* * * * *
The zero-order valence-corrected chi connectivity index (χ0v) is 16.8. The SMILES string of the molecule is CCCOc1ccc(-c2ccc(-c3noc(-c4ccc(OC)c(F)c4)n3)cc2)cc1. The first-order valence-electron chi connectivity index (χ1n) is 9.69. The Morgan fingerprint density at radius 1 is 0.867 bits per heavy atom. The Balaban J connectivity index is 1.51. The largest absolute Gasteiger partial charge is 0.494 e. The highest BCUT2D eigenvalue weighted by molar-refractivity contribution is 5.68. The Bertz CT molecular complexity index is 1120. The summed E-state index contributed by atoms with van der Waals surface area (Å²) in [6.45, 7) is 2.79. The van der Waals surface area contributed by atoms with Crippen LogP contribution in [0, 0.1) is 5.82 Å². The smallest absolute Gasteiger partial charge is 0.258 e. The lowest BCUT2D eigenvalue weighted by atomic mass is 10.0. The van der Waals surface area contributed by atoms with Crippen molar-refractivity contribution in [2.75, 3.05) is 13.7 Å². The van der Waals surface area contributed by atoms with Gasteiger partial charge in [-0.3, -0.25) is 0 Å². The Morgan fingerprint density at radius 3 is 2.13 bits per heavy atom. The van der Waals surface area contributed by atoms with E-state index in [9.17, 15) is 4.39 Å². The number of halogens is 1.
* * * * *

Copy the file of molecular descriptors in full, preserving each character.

The zero-order valence-corrected chi connectivity index (χ0v) is 16.8. The SMILES string of the molecule is CCCOc1ccc(-c2ccc(-c3noc(-c4ccc(OC)c(F)c4)n3)cc2)cc1. The first-order valence-electron chi connectivity index (χ1n) is 9.69. The Morgan fingerprint density at radius 1 is 0.867 bits per heavy atom. The Balaban J connectivity index is 1.51. The largest absolute Gasteiger partial charge is 0.494 e. The highest BCUT2D eigenvalue weighted by molar-refractivity contribution is 5.68. The Bertz CT molecular complexity index is 1120. The summed E-state index contributed by atoms with van der Waals surface area (Å²) in [6.45, 7) is 2.79. The van der Waals surface area contributed by atoms with Crippen LogP contribution in [0, 0.1) is 5.82 Å². The smallest absolute Gasteiger partial charge is 0.258 e. The lowest BCUT2D eigenvalue weighted by atomic mass is 10.0. The van der Waals surface area contributed by atoms with Crippen molar-refractivity contribution in [2.75, 3.05) is 13.7 Å². The van der Waals surface area contributed by atoms with Gasteiger partial charge in [-0.3, -0.25) is 0 Å². The Morgan fingerprint density at radius 3 is 2.13 bits per heavy atom. The van der Waals surface area contributed by atoms with E-state index in [9.17, 15) is 4.39 Å². The number of halogens is 1.